Self-Regulation FAIL

| Wed Oct. 7, 2009 12:34 PM EDT

Writing my screed against the AMA's ridiculous price-setting cabal got me thinking. Is there a single example of a profession that self-regulates in a way that's good for society as a whole, as opposed to protecting the interests of the members of that profession at the expense of everyone else? Liberals often slam industries when they talk about a desire to "self-regulate." Why shouldn't we be skeptical of the same claims from professional associations? Doctors (with their labor theory of value) and lawyers (with their billable hours) are just the most pernicious examples of professions that have structured their compensation in ways that are deeply harmful to the public interest.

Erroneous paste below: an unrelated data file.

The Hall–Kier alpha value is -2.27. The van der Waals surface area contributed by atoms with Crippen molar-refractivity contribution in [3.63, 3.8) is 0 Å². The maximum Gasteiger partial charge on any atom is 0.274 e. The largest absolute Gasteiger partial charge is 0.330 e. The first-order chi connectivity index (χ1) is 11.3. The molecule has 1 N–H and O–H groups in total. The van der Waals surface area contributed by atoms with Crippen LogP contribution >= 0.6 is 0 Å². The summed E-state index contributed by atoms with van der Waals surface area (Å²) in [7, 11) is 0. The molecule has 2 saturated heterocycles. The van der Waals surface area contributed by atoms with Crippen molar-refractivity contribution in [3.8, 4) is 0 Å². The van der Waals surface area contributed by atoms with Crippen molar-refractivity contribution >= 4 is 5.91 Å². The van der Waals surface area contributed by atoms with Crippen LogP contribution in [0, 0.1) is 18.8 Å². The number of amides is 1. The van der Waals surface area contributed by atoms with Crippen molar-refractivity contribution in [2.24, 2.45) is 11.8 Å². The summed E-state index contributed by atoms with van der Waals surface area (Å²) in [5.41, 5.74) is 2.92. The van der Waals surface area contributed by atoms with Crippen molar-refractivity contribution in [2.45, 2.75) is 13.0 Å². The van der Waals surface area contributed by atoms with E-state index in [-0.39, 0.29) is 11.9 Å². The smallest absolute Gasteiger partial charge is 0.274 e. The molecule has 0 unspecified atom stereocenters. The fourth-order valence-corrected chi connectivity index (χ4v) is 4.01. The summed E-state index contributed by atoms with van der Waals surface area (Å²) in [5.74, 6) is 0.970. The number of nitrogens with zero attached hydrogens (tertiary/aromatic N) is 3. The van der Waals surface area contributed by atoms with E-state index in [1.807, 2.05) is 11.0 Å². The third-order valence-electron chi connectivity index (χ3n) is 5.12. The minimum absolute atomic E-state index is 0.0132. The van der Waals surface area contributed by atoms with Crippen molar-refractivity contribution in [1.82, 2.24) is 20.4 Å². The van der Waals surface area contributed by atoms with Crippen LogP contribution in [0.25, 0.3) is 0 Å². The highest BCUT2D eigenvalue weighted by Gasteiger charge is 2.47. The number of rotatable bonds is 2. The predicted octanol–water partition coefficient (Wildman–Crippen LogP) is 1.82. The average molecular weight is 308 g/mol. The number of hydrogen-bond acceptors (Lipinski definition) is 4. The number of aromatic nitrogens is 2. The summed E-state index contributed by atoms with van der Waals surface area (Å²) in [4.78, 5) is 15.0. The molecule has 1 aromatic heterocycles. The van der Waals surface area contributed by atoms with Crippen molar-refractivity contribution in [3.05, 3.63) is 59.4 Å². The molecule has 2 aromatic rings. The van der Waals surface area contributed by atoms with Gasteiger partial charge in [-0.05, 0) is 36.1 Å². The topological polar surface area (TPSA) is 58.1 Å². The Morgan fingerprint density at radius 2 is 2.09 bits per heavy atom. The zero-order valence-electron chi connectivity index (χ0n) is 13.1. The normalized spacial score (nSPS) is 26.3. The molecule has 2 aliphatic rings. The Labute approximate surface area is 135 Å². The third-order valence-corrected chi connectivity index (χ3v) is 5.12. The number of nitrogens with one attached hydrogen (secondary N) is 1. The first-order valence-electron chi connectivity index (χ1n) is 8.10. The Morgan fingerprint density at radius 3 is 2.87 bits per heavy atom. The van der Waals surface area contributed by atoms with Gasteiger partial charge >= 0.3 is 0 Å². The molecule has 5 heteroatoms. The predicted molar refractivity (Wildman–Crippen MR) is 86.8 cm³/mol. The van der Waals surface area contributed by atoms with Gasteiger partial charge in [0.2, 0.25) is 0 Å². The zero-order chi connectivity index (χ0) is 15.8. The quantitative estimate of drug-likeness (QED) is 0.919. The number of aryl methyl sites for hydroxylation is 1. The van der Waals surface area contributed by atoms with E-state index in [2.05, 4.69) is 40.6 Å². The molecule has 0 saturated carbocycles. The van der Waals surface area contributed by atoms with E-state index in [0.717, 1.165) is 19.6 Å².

Of course, with government regulation, you run the risk of industry capture—professions can and do simply petition the government to enact regulations that only serve the interests of their members—requiring interior designer licenses, for example. But self-regulation has no chance of working for anything other than the professionals' self-interest. So it seems like government regulation at least gives you the chance of a result that serves the greater good. People and industries do not consistently act against their self-interest. So if an industry or a profession or a person's self-interest runs contrary to the public good, there's a case for changing the law and instituting penalties that change that calculus.

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